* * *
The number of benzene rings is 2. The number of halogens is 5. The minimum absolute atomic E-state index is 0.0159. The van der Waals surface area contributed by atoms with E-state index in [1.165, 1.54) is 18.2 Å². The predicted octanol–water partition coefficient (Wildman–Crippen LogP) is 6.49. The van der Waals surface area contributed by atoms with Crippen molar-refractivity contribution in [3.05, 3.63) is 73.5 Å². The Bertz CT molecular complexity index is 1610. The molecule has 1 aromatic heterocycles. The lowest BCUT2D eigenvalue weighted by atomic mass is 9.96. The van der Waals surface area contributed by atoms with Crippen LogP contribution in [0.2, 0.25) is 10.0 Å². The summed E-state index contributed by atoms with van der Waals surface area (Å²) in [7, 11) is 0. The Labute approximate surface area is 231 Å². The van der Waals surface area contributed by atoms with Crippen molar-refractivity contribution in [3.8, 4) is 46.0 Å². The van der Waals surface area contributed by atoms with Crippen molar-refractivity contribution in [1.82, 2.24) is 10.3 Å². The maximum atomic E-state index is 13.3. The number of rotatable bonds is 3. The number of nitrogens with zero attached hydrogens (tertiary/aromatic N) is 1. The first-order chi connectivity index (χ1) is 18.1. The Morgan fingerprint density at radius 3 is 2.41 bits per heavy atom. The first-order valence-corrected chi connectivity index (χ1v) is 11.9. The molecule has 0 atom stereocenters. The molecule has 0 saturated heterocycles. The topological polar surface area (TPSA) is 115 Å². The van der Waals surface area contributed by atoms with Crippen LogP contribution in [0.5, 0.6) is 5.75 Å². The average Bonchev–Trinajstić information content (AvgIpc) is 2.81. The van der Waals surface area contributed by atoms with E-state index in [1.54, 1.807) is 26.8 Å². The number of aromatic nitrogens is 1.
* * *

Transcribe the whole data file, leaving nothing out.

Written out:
The number of benzene rings is 2. The number of halogens is 5. The minimum absolute atomic E-state index is 0.0159. The van der Waals surface area contributed by atoms with E-state index in [1.165, 1.54) is 18.2 Å². The predicted octanol–water partition coefficient (Wildman–Crippen LogP) is 6.49. The van der Waals surface area contributed by atoms with Crippen molar-refractivity contribution in [3.05, 3.63) is 73.5 Å². The Bertz CT molecular complexity index is 1610. The molecule has 1 aromatic heterocycles. The lowest BCUT2D eigenvalue weighted by atomic mass is 9.96. The van der Waals surface area contributed by atoms with Crippen LogP contribution in [0.2, 0.25) is 10.0 Å². The summed E-state index contributed by atoms with van der Waals surface area (Å²) in [7, 11) is 0. The Labute approximate surface area is 231 Å². The van der Waals surface area contributed by atoms with Crippen molar-refractivity contribution in [3.8, 4) is 46.0 Å². The van der Waals surface area contributed by atoms with Crippen molar-refractivity contribution in [1.82, 2.24) is 10.3 Å². The maximum atomic E-state index is 13.3. The number of rotatable bonds is 3. The number of nitrogens with zero attached hydrogens (tertiary/aromatic N) is 1. The first-order chi connectivity index (χ1) is 18.1. The Morgan fingerprint density at radius 3 is 2.41 bits per heavy atom. The first-order valence-corrected chi connectivity index (χ1v) is 11.9. The molecule has 0 atom stereocenters. The molecule has 0 saturated heterocycles. The topological polar surface area (TPSA) is 115 Å². The van der Waals surface area contributed by atoms with Crippen LogP contribution in [0.5, 0.6) is 5.75 Å². The average Bonchev–Trinajstić information content (AvgIpc) is 2.81. The van der Waals surface area contributed by atoms with E-state index in [1.54, 1.807) is 26.8 Å². The number of aromatic nitrogens is 1.